Get Your Stuff Out There: Postscript

I thought I’d said all I had to say about getting your stuff out there, at least for right now (meaning: until I think of something I forgot to tell you.) But then I got the mail yesterday, and in it was a package from Lucas Albergaria in Brazil, and it reminded me of something that seems far, far removed from marketing and selling but that is, I believe, every bit as important in getting your work out into the world.

Sometime last year Lucas mentioned online how much he liked Moleskine notebooks but how prohibitively expensive they were to obtain in Brazil. I had some spares, and I thought, “Oh, why not?” Sure, it’s expensive to send them overseas, but I’ve got this little jones about making people happy: if the degree of someone’s possible happiness outweighs the hassle and/or cost of the effort, it’s worth it. I sent him a couple of Moleskines, and he sent me a warm note in thanks. I grinned happily and then forgot all about it.

And then yesterday I got the mail.

watercolor, Lucas Albergaria

watercolor, Lucas Albergaria

I can’t tell you how happy this makes me. Yes, I love the paintings and sketches, especially this one, which I think is my favorite:

watercolor, Lucas Albergaria

but more than that, I love the connection. Here’s an artist so far away it’s not likely we’ll ever meet, but I have a connection with Lucas right here in my studio. I love having art in my house that reminds me of someone I’ve met, whether the meeting was in real life or only virtual.

Giving your art away may seem counterintuitive if you’re trying to earn money from what you do, but it’s not. Sending small pieces of your work out into the world is a good thing. If you believe in karma, you can explain it that way. If you don’t, you can think of it as random exposure. But however you want to think of it, I believe that sharing your art can only be good.

Now, I’m not talking about the kind of calculated art-giving that some people practice. I once knew someone who would send elaborate packages of work to editors and shop owners with the expectation that this would ensure inclusion in publications and shows: “I’m giving you a gift; now you owe me.” This did not work, of course, and everyone was left feeling icky. The artist felt insulted, the editors felt manipulated, the shop owners surely must have felt slightly offended. There’s the rumor that, if you want to get your work published in a magazine, you must woo the editor with gifts. This is not true (I know because I asked). Editors want to show good work that can stand on its own merit. They don’t want to feel bribed.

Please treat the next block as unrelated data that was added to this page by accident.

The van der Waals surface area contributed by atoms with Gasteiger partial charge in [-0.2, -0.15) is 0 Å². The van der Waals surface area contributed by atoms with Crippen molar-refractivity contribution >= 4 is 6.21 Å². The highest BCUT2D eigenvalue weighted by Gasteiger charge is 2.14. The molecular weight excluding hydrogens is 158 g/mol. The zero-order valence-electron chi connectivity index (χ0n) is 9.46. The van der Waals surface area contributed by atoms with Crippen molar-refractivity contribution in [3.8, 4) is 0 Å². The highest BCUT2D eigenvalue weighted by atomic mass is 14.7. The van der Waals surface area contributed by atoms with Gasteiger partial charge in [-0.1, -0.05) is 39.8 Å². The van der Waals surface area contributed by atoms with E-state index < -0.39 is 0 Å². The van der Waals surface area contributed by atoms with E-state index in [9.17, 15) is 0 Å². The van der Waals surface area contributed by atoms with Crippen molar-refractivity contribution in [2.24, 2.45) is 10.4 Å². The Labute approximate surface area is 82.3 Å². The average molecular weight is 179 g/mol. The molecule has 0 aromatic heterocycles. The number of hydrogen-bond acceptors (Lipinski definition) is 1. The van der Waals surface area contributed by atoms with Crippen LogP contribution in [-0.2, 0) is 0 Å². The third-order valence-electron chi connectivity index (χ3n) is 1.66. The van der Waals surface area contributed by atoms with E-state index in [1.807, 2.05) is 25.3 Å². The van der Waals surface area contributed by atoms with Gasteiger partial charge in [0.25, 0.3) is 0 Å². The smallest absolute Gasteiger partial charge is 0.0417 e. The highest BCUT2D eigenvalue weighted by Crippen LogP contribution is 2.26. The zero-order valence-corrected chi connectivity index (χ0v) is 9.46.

So sending your work out with the expectation that you will be rewarded for it? Not such a great idea. What I’m talking about is freely sharing your work. Making up business cards that are mini works of art in themselves. I have framed postcard-sized business cards on my walls from people whose work I like but couldn’t afford. They made those little pieces of art available for free, and some of those people we went on to profile in one of the magazines. Good things go on in unexpected ways.

Usually a gift is just a gift, a thoughtful way to make a connection with someone else. Sometimes it takes on a life of its own, sure, but if you send it out with that intent, it’s not the same:  then you’ve attached your hopes and dreams and expectations, and you’re bound to be disappointed. If, on the other hand, you make it a practice to share what you can when you can, it can widen the web of your connections. Maybe you send a page from your sketchbook to someone you’ve met online, and they admire it and pass it on to someone else who just happens to show it to a friend who’s organizing a project and wants you to be involved. Or maybe you make up nice cards to hand out at a show, knowing that maybe someone will take a free card rather than paying for a small print, but you do it anyway, because giving something away makes you feel good. And maybe they take the card and frame it and put it over their desk, and months later they get a tax refund or a holiday bonus and they look up and see that card and think the perfect way to spend that money is to order something from you (because of course your contact information is printed on the back, right?). You give a piece of jewelry to someone who admires it when you’re wearing it, and the recipient contacts you later and asks you to teach a workshop. Good karma, good vibes.

You want concrete ideas? OK. Donate a piece to a charity auction. Send something to the blogger who linked to your website last month. Have nice, framable cards printed and include one in every order and every note you send out. Use computer software to create small calendars to give away. Host a give-away on your blog. Make up half a dozen t-shirts with an image transfer of one of your paintings and send them to people who have made a difference to you this month–maybe a nice blog comment, maybe an Etsy order. Do it without expecting anything in return. Do it with joy. Do it with the idea that you’re putting joy in the world in the form of art you created.

See? What you do is figure out a way to share your work, something that works for you and makes you feel good and brings joy to other people. There will be benefits, but they will come in ways unexpected and at random, so they’re not the point. The point is in the sharing. Art is joyful, and sharing enhances that for everyone involved.

You may also like these articles:

  • No Related Posts
This entry was posted in The Creative Life: A Mixed Media Blog. Bookmark the permalink.

Comments are closed.